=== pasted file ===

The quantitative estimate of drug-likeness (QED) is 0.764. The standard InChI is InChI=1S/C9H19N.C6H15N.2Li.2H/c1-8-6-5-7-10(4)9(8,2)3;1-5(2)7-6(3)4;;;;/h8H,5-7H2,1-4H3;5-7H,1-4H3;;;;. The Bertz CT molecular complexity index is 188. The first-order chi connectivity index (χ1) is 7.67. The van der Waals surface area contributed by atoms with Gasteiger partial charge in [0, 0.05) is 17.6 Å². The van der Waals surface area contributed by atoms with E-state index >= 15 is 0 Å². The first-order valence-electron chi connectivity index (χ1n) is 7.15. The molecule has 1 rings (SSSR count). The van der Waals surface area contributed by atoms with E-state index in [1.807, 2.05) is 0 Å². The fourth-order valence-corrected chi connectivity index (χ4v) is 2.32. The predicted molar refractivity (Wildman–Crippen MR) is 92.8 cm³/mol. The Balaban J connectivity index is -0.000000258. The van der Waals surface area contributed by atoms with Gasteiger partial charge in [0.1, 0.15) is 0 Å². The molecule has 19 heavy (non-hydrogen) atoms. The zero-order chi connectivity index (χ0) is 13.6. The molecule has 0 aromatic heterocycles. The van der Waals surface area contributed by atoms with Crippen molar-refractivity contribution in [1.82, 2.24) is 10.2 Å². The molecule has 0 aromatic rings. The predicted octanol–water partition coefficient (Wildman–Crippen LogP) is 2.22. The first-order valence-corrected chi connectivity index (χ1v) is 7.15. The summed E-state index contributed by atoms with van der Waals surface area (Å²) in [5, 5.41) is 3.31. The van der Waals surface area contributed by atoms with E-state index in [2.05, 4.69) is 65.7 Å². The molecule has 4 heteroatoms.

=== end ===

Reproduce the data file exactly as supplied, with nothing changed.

The quantitative estimate of drug-likeness (QED) is 0.764. The standard InChI is InChI=1S/C9H19N.C6H15N.2Li.2H/c1-8-6-5-7-10(4)9(8,2)3;1-5(2)7-6(3)4;;;;/h8H,5-7H2,1-4H3;5-7H,1-4H3;;;;. The Bertz CT molecular complexity index is 188. The first-order chi connectivity index (χ1) is 7.67. The van der Waals surface area contributed by atoms with Gasteiger partial charge in [0, 0.05) is 17.6 Å². The van der Waals surface area contributed by atoms with E-state index >= 15 is 0 Å². The first-order valence-electron chi connectivity index (χ1n) is 7.15. The molecule has 1 rings (SSSR count). The van der Waals surface area contributed by atoms with E-state index in [1.807, 2.05) is 0 Å². The fourth-order valence-corrected chi connectivity index (χ4v) is 2.32. The predicted molar refractivity (Wildman–Crippen MR) is 92.8 cm³/mol. The Balaban J connectivity index is -0.000000258. The van der Waals surface area contributed by atoms with Gasteiger partial charge in [0.1, 0.15) is 0 Å². The molecule has 19 heavy (non-hydrogen) atoms. The zero-order chi connectivity index (χ0) is 13.6. The molecule has 0 aromatic heterocycles. The van der Waals surface area contributed by atoms with Crippen molar-refractivity contribution in [1.82, 2.24) is 10.2 Å². The molecule has 0 aromatic rings. The predicted octanol–water partition coefficient (Wildman–Crippen LogP) is 2.22. The first-order valence-corrected chi connectivity index (χ1v) is 7.15. The summed E-state index contributed by atoms with van der Waals surface area (Å²) in [5, 5.41) is 3.31. The van der Waals surface area contributed by atoms with E-state index in [2.05, 4.69) is 65.7 Å². The molecule has 4 heteroatoms.